Marriage involves caring and giving. It involves learning to share one’s life with another person, forgiving as Christ forgives; enjoying the love and meaning which can be found together. It involves facing together whatever adversity may arise. (A New Zealand Prayer Book - He Karakia Mihinare o Aotearoa, p. 790)
[Marriage is to be entered into in the fear of God], duly considering the causes for which Matrimony was ordained.
First, It was ordained for the increase of mankind according to the will of God, and that children might be brought up in the fear and nurture of the Lord, and to the praise of his holy Name.
Secondly, It was ordained in order that the natural instincts and affections, implanted by God, should be hallowed and directed aright; that those who are called by God to this holy estate, should continue therein in pureness of living.
Thirdly, It was ordained for the mutual society, help, and comfort, that the one ought to have of the other, both in prosperity and in adversity. (Book of Common Prayer, 1928)
The above Schedule should be read in conjunction with this Clause (1.3) from our Canon on Marriage:

The minister shall provide education to the parties seeking marriage on the Christian understanding of marriage, or see that such education is provided by some other competent person, in accordance with any Guidelines that General Synod may from time to time issue. In particular the minister shall ascertain that the parties understand that Christian marriage is a physical and spiritual union of a man and a woman, entered into in the community of faith, by mutual consent of heart, mind and will, and with the intent that it be lifelong. The Church's teaching on Christian marriage is enshrined in the Formularies of the Church and is expressed in all the marriage services in the Formularies and in the introduction for the congregation to Christian marriage in A New Zealand Prayer Book - He Karakia Mihinare o Aotearoa, (See Schedule II of this Canon).

What is it that we have asked of ourselves as a church for our engagement with the theology of marriage over the next two years?

Are we being herded towards a change to the above which would see reference to 'man', 'woman', 'husband', 'wife' removed?

(At which point it would become nonsense to talk about '[Marriage] was ordained for the increase of mankind ...').

Or are we being softened up for an additional section which permits variation for the special circumstance of the marriage of two men or two women?

(At which point it would be a nonsense to talk about marriage equality ... wait, is there any way we could have a canon on marriage which equalised marriage with gay 'marriage' without de-gendering our teaching on marriage?)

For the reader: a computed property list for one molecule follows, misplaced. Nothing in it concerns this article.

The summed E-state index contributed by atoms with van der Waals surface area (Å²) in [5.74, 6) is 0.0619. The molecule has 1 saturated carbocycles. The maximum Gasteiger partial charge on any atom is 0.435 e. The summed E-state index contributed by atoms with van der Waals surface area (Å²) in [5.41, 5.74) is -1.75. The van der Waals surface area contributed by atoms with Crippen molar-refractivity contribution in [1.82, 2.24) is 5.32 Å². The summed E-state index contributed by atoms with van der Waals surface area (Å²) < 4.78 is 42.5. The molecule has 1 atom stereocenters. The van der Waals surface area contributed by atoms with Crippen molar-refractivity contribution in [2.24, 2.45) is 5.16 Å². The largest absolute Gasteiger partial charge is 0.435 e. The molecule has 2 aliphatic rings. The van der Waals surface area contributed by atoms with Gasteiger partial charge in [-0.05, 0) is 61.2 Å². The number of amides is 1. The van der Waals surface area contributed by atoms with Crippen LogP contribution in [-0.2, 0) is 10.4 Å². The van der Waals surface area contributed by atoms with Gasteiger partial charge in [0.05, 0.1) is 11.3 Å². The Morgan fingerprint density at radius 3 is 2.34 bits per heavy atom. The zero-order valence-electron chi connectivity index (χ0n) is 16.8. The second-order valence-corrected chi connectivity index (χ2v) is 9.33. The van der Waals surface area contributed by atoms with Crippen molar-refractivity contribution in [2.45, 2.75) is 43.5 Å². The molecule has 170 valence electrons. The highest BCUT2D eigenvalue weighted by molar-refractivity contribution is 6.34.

We have much to lose when we start tampering with marriage as fundamentally founded on the biological fact of humanity being created male and female and depending for continuity on the joining of man and woman in one flesh according to the complementarity our Creator has provided through our reproductive organs.

I think it worth reproducing a comment made last night on my post Ships Passing in the Night? ,

"I can't help wondering if people have missed the point, marriage as defined by Genesis and for many centuries has consisted of male (husband)and female (wife). To suggest that this is somehow unfair to female/female and male/male relationships is to miss the point, such relationships don't qualify to be called marriage. The only way they can qualify is to redefine marriage. This to me is the essence of what is going on. Something that has been cherished over the centuries is now being redefined in the name of equality. I don't qualify as a medical doctor, or as Maori, I may argue that is unfair but it is an issue of qualification, nothing to do with equality."

Saturday, July 28, 2012

You should put your hat in the ring too

I'm definitely putting my hat in the ring to be the next ABC. Seated behind the Queen at the opening ceremony of the Olympics, how cool is that? OK, so the Olympics won't come back to London for a few years but there must be other sporting events the next ABC could grace. Wimbledon. Lord's. Twickenham. Wembley. And I am a sports nut. I wouldn't just be putting in an appearance.

As for opera and stuff, there is a deputy-ABC isn't there?

Anyway, some commenters here think I have a few flaws. So in case I don't get the nod from Dave (I as a bit rude about his ecclesiastical expertise in my previous post), why don't you put your hat in the ring too?

Just be sure you know more about sport than I do!

Ships passing in the night?

Arguments and counter-arguments are emerging in the local mediascape as gay 'marriage' has come out of the closet of possible legislation into the open lounge of actual legislation being considered by our Parliament. Already I see signs that these arguments are likely to be like ships passing in the night. Pro the bill, for example, are arguments about rights to equal treatment. Against the bill are concerns about the general health and strength of marriage in our society. There is a case, is there not, for both perspectives to be accorded fair consideration by our politicians?